Dr Neil McKeganey‘s talk:
Among noteworthy various things he said:
“When I moved from the arena of research on illegal drugs to legal drugs, I had not imagined the stranglehold that the Public Health perspective would have on the research which was actually being carried out – a stranglehold which almost structures thought as well as speech, so it becomes unsayable to say certain things about tobacco and about smoking. And I was staggered at how the academic public health community, of which I was a member, had so meekly absorbed the paradigm of Tobacco Control, to the point where they could not ever utter any statements or conceive of alternative ways of exploring smoking behaviour. And that struck me as something one has to challenge…”
Of his research,
“[It] has been regarded as somewhat controversial, to the point that the media would not even cover it.”
On objections to his research, which involved asking smokers what they thought about smoking:
“…[it is] the predominant view of smoking that the health consequences of it are so catastrophic that why on earth would one continue to do it, therefore what’s the point of even asking anyone who is doing it why they’re doing it, because they’re so irrational that they’re not going to tell you anything that approximates to rational thought.”
I thought this was a very valuable insight into the Tobacco Control mindset. They think it’s crazy for anyone to smoke, but I suspect that they only think that because they have uncritically accepted all the antismoking research findings (and probably equally uncritically accept all the UN IPCC climate research findings as well: they unquestioningly accept whatever scientists tell them). And there’s no point in asking crazy people who smoke why they do it, because they’re obviously crazy.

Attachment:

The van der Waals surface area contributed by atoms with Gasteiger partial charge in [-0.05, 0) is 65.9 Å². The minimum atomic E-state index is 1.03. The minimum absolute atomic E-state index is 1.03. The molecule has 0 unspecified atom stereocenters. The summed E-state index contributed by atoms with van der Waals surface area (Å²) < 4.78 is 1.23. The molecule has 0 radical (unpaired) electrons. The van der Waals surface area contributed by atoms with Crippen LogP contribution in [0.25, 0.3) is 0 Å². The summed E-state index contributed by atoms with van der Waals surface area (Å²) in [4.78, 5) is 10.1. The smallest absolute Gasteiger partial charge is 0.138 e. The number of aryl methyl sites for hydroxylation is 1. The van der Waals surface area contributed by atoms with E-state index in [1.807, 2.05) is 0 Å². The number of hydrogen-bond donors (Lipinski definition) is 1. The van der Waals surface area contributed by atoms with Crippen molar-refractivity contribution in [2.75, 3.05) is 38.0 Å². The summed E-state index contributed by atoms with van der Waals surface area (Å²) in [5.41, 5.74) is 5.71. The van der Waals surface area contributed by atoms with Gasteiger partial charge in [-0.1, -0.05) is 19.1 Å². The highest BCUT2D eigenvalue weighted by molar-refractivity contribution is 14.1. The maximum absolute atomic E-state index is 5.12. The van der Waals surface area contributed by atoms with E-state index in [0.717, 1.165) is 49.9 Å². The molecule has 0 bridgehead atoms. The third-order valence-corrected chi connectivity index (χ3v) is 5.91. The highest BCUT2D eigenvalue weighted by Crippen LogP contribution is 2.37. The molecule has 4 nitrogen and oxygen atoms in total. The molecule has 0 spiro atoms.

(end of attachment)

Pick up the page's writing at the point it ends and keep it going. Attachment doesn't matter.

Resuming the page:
I must say that I have a similar view of people in Tobacco Control: I think they’re all crazy.
“Isn’t that strange? I was writing something the other day, and I was thinking that: on what basis could you exclude people from social gatherings? You couldn’t do it by way of gender. You couldn’t do it by way of sexual preference. You couldn’t do it by race or religion or culture. But you darn well can do it by smoking. And whatever one thinks about that, isn’t it extraordinary that this level of excluding people which we would frown upon in almost any other other area of people’s lives has been embraced in relation to this behaviour. That in a sense shows you just how powerful the Tobacco Control public health perspective has become.”
This won him a round of deserved applause. Smokers are socially excluded in ways that have become impossible, or would be loudly condemned, with other social groups. And here was someone in the academic community who had recognised this curious anomaly. It’s an anomaly that has led me to the conclusion that most Social Justice Warriors are hypocrites: they’ll stand up for gays and lesbians and blacks and women, but they’re completely silent about smokers.
In other matters, from Audrey Silk:
So far we’ve determined that at least three people in the Trump administration have problems with Tobacco Control:
Vice President Mike Pence (wrote an Op-Ed in 2001denigrating them),
HHS Secretary Tom Price (voted against FDA control) and,
I found but never reported here,
Press Secretary Sean Spicer (tried to protect smoking areas when he was in college).
Also, in a round-about way, Trump’s son-in-law and a senior adviser, Jared Kushner, owns the NY-based Observer newspaper whose editors’ denounced HUD’s smoking ban.
We can now add Senior Policy Adviser Stephen Miller to the list.
While at Trinity College at Duke University he had his own column. In 2007 he wrote: “…the anti-smoking crusade is nearly impervious to truth or reason.” And that’s just for starters.
It’s looking fairly promising.
And finally, a snapshot from my Twitter feed today. Clearly Trump survived the witches’ incantations. But another did not survive, executed for the crime of listening to pop music: